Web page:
Quick Tips: 5 tips for crowdsourcing success
After a lot of talk on crowdsourcing and how it is being used in the media and in marketing campaigns we thought we’d focus this week’s Quick Tips on that!
Crowdsourcing can be an great way of boost a digital marketing campaign, and an effective method to touch base with consumers and ensure that their needs are being met. Most agree that crowdsourcing as it is known today must be facilitated by social media. With this is mind, here’s a check list for creating a crowdsourcing campaign via social media:
1. Decide if you’re running an integrative or selective campaign before you begin. Integrative crowdsourcing will make use of a range of ideas, combining the views of many participants, while selective crowdsourcing ends with the use of the best idea. Selective crowdsourcing generally requires a prize of some kind – be sure to decide on this before announcing your campaign.
2. Plan your crowdsourcing campaign around your business. Whether you simply use crowdsourcing as a modern alternative to traditional market research, or you choose to involve participants in a full range of activities from concept to creation will depend on your individual business needs.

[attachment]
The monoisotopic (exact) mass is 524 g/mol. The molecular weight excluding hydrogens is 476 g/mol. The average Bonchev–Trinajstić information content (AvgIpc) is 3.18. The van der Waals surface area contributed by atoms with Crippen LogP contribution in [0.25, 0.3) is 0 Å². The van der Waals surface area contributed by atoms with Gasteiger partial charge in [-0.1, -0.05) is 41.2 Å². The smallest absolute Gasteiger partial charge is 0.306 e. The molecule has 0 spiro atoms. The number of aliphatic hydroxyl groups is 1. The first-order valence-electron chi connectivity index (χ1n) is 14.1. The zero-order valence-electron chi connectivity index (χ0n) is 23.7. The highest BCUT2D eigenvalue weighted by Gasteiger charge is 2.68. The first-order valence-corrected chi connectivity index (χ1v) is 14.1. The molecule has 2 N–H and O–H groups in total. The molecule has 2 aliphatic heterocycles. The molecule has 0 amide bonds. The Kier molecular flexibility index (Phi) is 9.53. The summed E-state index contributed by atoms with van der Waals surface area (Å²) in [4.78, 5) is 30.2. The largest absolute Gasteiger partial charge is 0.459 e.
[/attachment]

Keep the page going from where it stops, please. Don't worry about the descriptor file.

3. Communicate clearly and make your call-to-action really clear! We all know it, yet we can all think of recent marketing campaign we’ve seen that do not. Under this tip it’s also worth saying that you should be as clear as you can around the terms and conditions too – as the last thing you want is for participants feeling cheated.
4. Expecting participants to give up large amounts of their time, particularly if they’re receiving limited (or no) remuneration, is likely to lead to them feeling exploited. Though good crowdsourcing campaigns can work wonders for customer engagement, a poor campaign can equally result in negative eWOM (electronic word of mouth)so do think about it when you’re mapping the customer journey they’ll have to take.
5. Make it fun! If you run a fun competition or call for participation, and ensure that it is open to all, you’re likely to attract interest from a wider range of consumers than those who already buy your brand. Walkers’ ‘Do us a Flavour’ contest is a prime example of how crowdsourcing activities can raise brand awareness and attract new customers.
Crowdsourcing may not be ideal for all companies, but if done well, it can contribute to developing consumer engagement, ensuring that customer needs are met, and spread brand awareness. Before you start, be clear on what you want to achieve and put measures in place to track accordingly, and you’ll be half the way there.
The Quick Tips series is intended as a 2 minute read on digital marketing things – from recent changes in the scene and how to accommodate them, to tips from other marketers we know.